Cover image for Dark canyon
Dark canyon
L'Amour, Louis, 1908-1988.
Personal Author:
[Large print edition].
Publication Information:
Thorndike, Me. : Thorndike Press, 1999.

Physical Description:
215 pages (large print) ; 23 cm
Format :


Call Number
Material Type
Home Location
Item Holds
X Adult Large Print - Floating collection Floating Collection - Large Print

On Order



Louis L'Amour invites readers to saddle up for a treacherous ride through theshadowy recesses of Dark Canyon in this unforgettable, classic tale. Copyright © Libri GmbH. All rights reserved.

Author Notes

Born in Jamestown, North Dakota on March 22, 1908, Louis L'Amour's adventurous life could have been the subject of one of his novels. Striking out on his own in 1923, at age 15, L'Amour began a peripatetic existence, taking whatever jobs were available, from skinning dead cattle to being a sailor. L'Amour knew early in life that he wanted to be a writer, and the experiences of those years serve as background for some of his later fiction. During the 1930s he published short stories and poetry; his career was interrupted by army service in World War II. After the war, L'Amour began writing for western pulp magazines and wrote several books in the Hopalong Cassidy series using the pseudonym Tex Burns.

His first novel, Westward the Tide (1950), serves as an example of L'Amour's frontier fiction, for it is an action-packed adventure story containing the themes and motifs that he uses throughout his career. His fascination with history and his belief in the inevitability of manifest destiny are clear. Also present and typical of L'Amour's work are the strong, capable, beautiful heroine who is immediately attracted to the equally capable hero; a clear moral split between good and evil; reflections on the Native Americans, whose land and ways of life are being disrupted; and a happy ending. Although his work is somewhat less violent than that of other western writers, L'Amour's novels all contain their fair share of action, usually in the form of gunfights or fistfights.

L'Amour's major contribution to the western genre is his attempt to create, in 40 or more books, the stories of three families whose histories intertwine as the generations advance across the American frontier. The novels of the Irish Chantry, English Sackett, and French Talon families are L'Amour's most ambitious project, and sadly were left unfinished at his death. Although L'Amour did not complete all of the novels, enough of the series exists to demonstrate his vision.

L'Amour's strongest attribute is his ability to tell a compelling story; readers do not mind if the story is similar to one they have read before, for in the telling, L'Amour adds enough small twists of plot and detail to make it worth the reader's while. L'Amour fans also enjoy the bits of information he includes about everything from wilderness survival skills to finding the right person to marry. These lessons give readers the sense that they are getting their money's worth, that there is more to a L'Amour novel than sheer escapism. With over 200 million copies of his books in print worldwide, L'Amour must be counted as one of the most influential writers of westerns in this century. He died from lung cancer on June 10, 1988.

(Bowker Author Biography) Louis L'Amour, truly America's favorite storyteller, was the first fiction writer ever to receive the Congressional Gold Medal from the United States Congress in honor of his life's work, & was also awarded the Medal of Freedom. There are over 260 million copies of his books in print worldwide.

(Publisher Provided)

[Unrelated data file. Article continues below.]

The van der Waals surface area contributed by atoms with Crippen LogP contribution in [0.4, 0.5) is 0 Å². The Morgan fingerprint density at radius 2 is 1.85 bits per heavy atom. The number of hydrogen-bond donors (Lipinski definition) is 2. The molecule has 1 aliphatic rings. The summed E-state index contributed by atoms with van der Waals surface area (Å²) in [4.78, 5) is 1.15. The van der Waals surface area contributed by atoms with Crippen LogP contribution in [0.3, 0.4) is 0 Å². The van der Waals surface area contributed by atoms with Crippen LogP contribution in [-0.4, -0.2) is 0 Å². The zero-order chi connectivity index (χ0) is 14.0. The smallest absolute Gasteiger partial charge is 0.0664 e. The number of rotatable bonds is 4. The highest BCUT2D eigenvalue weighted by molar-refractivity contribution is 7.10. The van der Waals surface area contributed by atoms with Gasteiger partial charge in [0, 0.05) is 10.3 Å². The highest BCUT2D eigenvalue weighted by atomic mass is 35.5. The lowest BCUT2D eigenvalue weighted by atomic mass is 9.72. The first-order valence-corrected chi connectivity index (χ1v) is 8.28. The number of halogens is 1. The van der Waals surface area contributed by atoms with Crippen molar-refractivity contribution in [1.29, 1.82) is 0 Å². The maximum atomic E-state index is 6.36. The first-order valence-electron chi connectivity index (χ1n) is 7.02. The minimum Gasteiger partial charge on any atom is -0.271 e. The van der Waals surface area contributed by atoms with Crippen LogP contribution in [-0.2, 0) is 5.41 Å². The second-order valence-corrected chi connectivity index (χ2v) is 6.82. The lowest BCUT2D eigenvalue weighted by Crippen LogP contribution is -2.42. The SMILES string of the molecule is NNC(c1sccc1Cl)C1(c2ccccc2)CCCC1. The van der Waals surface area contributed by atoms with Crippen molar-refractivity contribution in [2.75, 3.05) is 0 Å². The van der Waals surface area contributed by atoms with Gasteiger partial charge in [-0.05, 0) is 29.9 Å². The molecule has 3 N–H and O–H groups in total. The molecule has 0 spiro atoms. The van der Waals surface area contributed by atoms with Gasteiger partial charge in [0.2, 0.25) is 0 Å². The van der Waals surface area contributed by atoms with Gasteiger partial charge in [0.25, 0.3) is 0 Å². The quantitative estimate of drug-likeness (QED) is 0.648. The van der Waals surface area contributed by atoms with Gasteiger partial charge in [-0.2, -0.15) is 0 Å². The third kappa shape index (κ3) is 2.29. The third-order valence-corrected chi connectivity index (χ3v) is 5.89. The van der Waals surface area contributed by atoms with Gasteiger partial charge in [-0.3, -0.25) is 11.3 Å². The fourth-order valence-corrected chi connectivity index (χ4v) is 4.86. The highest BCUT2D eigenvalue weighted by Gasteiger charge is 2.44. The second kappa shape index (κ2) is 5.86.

Chapter One When Jim Colburn rode into the hide-out at sundown he was not alone. There was a gangling youngster riding with him, a kid with narrow hips and wide, meatless shoulders and chest. The old Navy .44 looked too big for him, despite his height. Jim Colburn stepped down from the saddle and looked around at Kehoe, Weaver, and Parrish. He was a tough man with no nonsense about him, and he was their acknowledged leader. "This here is Gaylord Riley," he said. "He's riding with us." Parrish was stirring beans, and he merely glanced up and offered no comment. Weaver started to object, but at the expression in Colburn's eyes he decided against it; but he was angry. From the beginning there had just been the four of them, no outsiders invited. What they had to do they did with four men, or they left it alone. Kehoe dropped his cigarette and toed it into the sand. "Hoddy, boy," he said. They ate in silence, but when they had finished eating the kid moved over and helped Parrish clean up. Nobody said anything until Colburn had one boot off and was rubbing his foot, then it was he who spoke. "I got myself in a corner. He pulled me out of it." At daybreak they moved out, taking the trail warily at first. Four hard-bitten, veteran outlaws and a lean, rawboned kid on a crow-bait buckskin. Kehoe was lank and lazy-seeming, Parrish stocky and silent, while Weaver was a brusque man, and this morning an angry one. Jim Colburn, their leader in all things, was a good man with a gun. So were they all. Weaver's irritation at the stranger's presence was obvious, but nothing was said until they paused at the stream on the outskirts of town. "We'll handle it the same as always," Colburn said. "Parrish with the horses, Weaver and Kehoe with me." Weaver did not even turn his head. "What does he do?" "He'll ride to that big cottonwood and dismount. He will stand right there until we come by, and if there's shooting, he'll cover us." "That'll take nerve." Gaylord Riley looked at Weaver. "That's what I got," he said. Weaver ignored him. "You ain't never been wrong yet, Jim," he said, and they rode on into town. Riley dismounted and was busy with his cinch, standing behind his horse with a clear view of the street. The bank was two hundred yards off, and the street was empty and the hour early. When Colburn, Weaver, and Kehoe came out of the bank and stepped into their saddles the street was still empty. They had covered almost half the distance to the spot where Gaylord Riley waited, when the banker ran from the bank shouting. He carried a rifle, and he swung it up to fire. Gaylord Riley had his choice and took it. He aimed at the hitch-rail in front of the banker. Splinters flew at his shot, and the banker leaped wildly for the shelter of the doorway. The gang rode by the kid and he sprang to the saddle and rode off after them just as people rushed into the street. In the arguments in the town afterward, some said there were three outlaws, some four. Nobody appeared to have noticed the man farther up the street. Had they observed him, they might have suspected him of trying to run down the outlaws. They rode hard for the first mile, trying for as much distance as possible. Then the kid saw a dozen steers feeding in the grass close by the trail and, cutting out, he drove them in behind the four outlaws, blotting out their tracks. Something over a mile farther on they came upon a stream and abandoned the cattle, riding upstream in the ankle-deep water. They were able to follow the stream for half a mile and then they left it and turned into the hills. The pursuit never found their trail, never even came close. Their take was small, and Weaver showed his irritation when an equal share was counted out for Riley. Kehoe dropped his share into a pocket. "You could have killed that banker," he commented. "There was no need." The four had been together a long time. They had hunted buffalo together on the Staked Plains of west Texas, and together they had punched cows for Shanghai Pierce, Gabe Slaughter, and Goodnight. Their first step over the line that divides the law-abiding from the lawless was over a matter of wages due them. Tobe Weston had a handy way with a pen, and a couple of times he saved himself a few dollars by outfiguring his hands, who were notoriously casual about money. The few dollars whetted his appetite until he managed to short every hand who worked for him except Deuces Conron, his strong right arm. Here and there some cowhand who paid more attention to figures than others would object. When they could not be outtalked they could always be outgunned, and Weston's greed grew with success. When Colburn, Kehoe, Weaver, and Parrish came to work for him they had heard none of the stories, and it was four months before they did. They decided at once to quit. Tobe Weston shorted them two months each, and when they objected Deuces was there to back him up. Kehoe was prepared to argue, as were the others, but not to accept the challenge of the four shotguns peering over window sills at them--shotguns in the hands of Weston's family. "Forget it," Colburn advised, and they rode away. They hid out in the mountains and waited for three weeks, and when Tobe Weston rode to town in his black suit they knew their time had come. He was on his way back when they came down out of the rocks and met him and collected their due. Only at the last minute they decided it would serve Weston right if they took all he had. And they did. That had been the beginning. And that had been a good many years ago. Their strength lay in careful planning, and in their closeness to each other. They did not talk, and they did not separate; and they would have no strangers in their group until Colburn came back with Gaylord Riley. The Black Canyon stage holdup was typical of their work, and it took place only three weeks after the kid joined them. That stage had been held up so many times the drivers were accustomed to it and knew all the likely places. Only Jim Colburn did it in another way. He held up the stage out on the open flat, in the area with the least cover, and where a holdup was unlikely. The driver saw the buckboard coming along the trail, and it was in plain sight for over a mile, coming along at a trot, trailing a little dust. When it drew near the driver saw that a lean, gangling kid in a farmer's straw hat was driving, with an old man huddled in a blanket beside him on the seat. The kid had one arm around the old man as if to steady him on the seat. As the stage drew near, slowing to pass the buckboard, the old man raised a feeble hand to signal them to stop. They did stop, and the tall boy helped the old man down from the buckboard. One of the passengers got down to help, and from under the blanket the old man produced a six-shooter. From the back of the buckboard, two more men rolled out from under a canvas tarp, and the Black Canyon stage had been held up once again. Afterward at least two of the people on the stage were sure the boy had himself been a prisoner. He certainly, with that buckboard and hat, could be no outlaw. And he had seemed to be frightened. Or so they thought. Riley helped around camp, and talked lit-tle, but his presence continued to irritate Weaver. Loafing on the street at Bradshaw, studying the bank there, Weaver said suddenly to Kehoe, "I've had about enough of that kid. What did Jim ever bring him along for?" "He ain't a bad kid. Leave him alone." "Something about him gets on my nerves," Weaver insisted, "and we don't need him." "Don't brace him," Kehoe advised. "You'd get your tail twisted." "Huh?" Weaver was contemptuous. "He ain't dry behind the ears yet." Kehoe brushed the ash from his cigarette. "The kid's a gunfighter." "Him? For two bits I'd--" "You'd get killed." Weaver was angry, but curious, for Kehoe was no fool. He was cannier than most, when it came to that. "What makes you say that?" "Watch him. Nobody makes a move that he doesn't see, and he never gets that right hand tangled up. When he takes hold of anything it's always with his left. You watch." Grudgingly, Weaver accepted him. Parrish sometimes rode beside him, but it was only to Colburn or Kehoe that he talked. When they crossed the border to spend what they had taken, Riley bought drinks but did not drink, and he spent little. Weaver was usually broke within a few days, and Parrish almost as soon. None of them was particularly provident. One morning, three miles south of Nogales, in Sonora, Weaver crawled out of his blankets with a hangover. Parrish was cooking, Riley was cleaning his rifle. Colburn and Kehoe were not there. "I took in too much territory," Weaver said. "You got a drink, Parrish?" Parrish shook his head, but Riley turned to his blanket roll and fished out a bottle. "Hair of the dog," he said, and tossed the bottle to Weaver. Weaver pulled the cork and drank. "Thanks, kid," he said. "Keep it," Riley said. "The way you headed into it last night I figured you could use that today." Later, after Riley had ridden off, Weaver said, "Maybe I got that kid wrong." "You sure did. He's all right." Parrish handed him a cup of coffee. "He's a good kid." Weaver took another drink, then corked the bottle and put it away. He seemed to be considering what Parrish had said. "That's it," he said at last. "That's just the trouble. He's a good kid." Chapter Two Colburn was shaving, and there was no one else in camp but Weaver. "What happened that time, Jim, when you picked up the kid?" Colburn tilted his head slightly and sighted along his jaw. After he had drawn the razor carefully along he rinsed it in the water. "Poker game," he said, "and they cold-decked me. I caught one of them with an extra card and drew on him . . . and then I saw they had two guns on me. They were all set to let me have it." Colburn worked with the razor for a few minutes and then went on. "They laughed at me. You can put up your gun and get out, Colburn. We know who you are, and you can't complain to the law." He lathered his chin again. "That card shark got out his six-shooter, too, and they were boxin' me. I'd no chance the way things shaped up, and whilst I was sure they were a lot of yellow-bellied tinhorns, nobody but a fool calls a hand like they had against me. "Well, I'd had a drink and I was sore, and I wasn't goin' to take it. Sure, I was a damn fool and they'd have killed me, but I'd have taken them with me--or some of them." He paused again to shave. After a moment he added, "I told 'em so. I told 'em, 'All right, you've bought it. You pulled iron on me and thought I'd back down. You figure everybody is as yellow-bellied as you are. Well, you're goin' to have to fight.' " He chuckled. "Oh, they were scared! I seen that! Never for a minute did they think I'd show fight with those odds again' me. And then this kid spoke up. "There were four, five others in the room and the kid was at the bar. He just spoke up real cool-like, and he'd a gun in his fist, an' he said, 'Deal me in, too, or give him back his money.' " Colburn shaved, then stropped his razor. "They were sweatin', you can bet on that. For that matter, so was I. Right then I guess I'd become cold sober, because all of a sudden those three guns looked almighty big. "The thing was, they knew this kid. What they knew I still don't know, but they wanted no part of him, and he was more than likely wishin' a fight with them. "Then that gambler shoved my money at me. 'Take it. Take it and get out.' And then he said to the kid, 'Riley, you're fixing to get yourself killed.' "And the kid says, 'How about now?' But nobody taken him up. So when I pulled out, I invited him along. He was footloose, and I couldn't turn my back on him after that." "You sure couldn't." Weaver was quiet for a few minutes. "Jim," he said at last, "you've been patient with me. All this time that kid's been getting at me, and it taken me a while to figure it out. He doesn't belong with us, Jim." Colburn finished his shaving and cleaned his razor and brush. Weaver got up and walked around the fire. "Jim, none of us was cut out for outlaws. Not you, not me, nor the others. We were cowhands, and we should have stayed with it. We've robbed up and down the country, and there's been times when I was mighty ashamed of it. "We've been at it for years, and what have we got? No home, not a piece of ground anywhere we can call our own. On the dodge most of the time, livin' like this. When we get a few dollars we blow it in, and we're back where we started. All right--that's us. But it ain't for this kid. "He's right where we were fifteen years ago, and if he keeps on he'll be right where we are fifteen years from now, unless he catches lead--and the chances are good. "Face up to it, Jim. It's gettin' tougher. The telegraph has come west. Not much yet, but it soon will be, and the law is gettin' organized. That kid should get out whilst he can." Weaver lifted a hand. "Don't say you ain't thought of it. At first I thought you were playin' a favorite, then I could see you were deliberately keepin' the kid from being identified with us . . . at least so's he'd have an argument." "What have you got in mind?" "Let me talk to him." Two days later they were camped on the Sonora in a little grove of cottonwoods and willows, with a scattering of smoke trees farther up the draw. Weaver was washing a shirt when the kid came down and shucked his own shirt and started washing it. Weaver glanced at the thin brown shoulders. There were three bullet holes in Gaylord Riley's body. "You've caught some lead," Weaver commented. "When I was a kid. Maybe a year or so before I left Texas. Pa an' me was livin' on a little two-by-four place down on the Brazos. Pa was gimpy in one leg, caught a bullet fightin' Comanches the time they killed Ma. We had ourselves a few cows, and we're makin' out to have more. Excerpted from Dark Canyon by Louis L'Amour All rights reserved by the original copyright owners. Excerpts are provided for display purposes only and may not be reproduced, reprinted or distributed without the written permission of the publisher.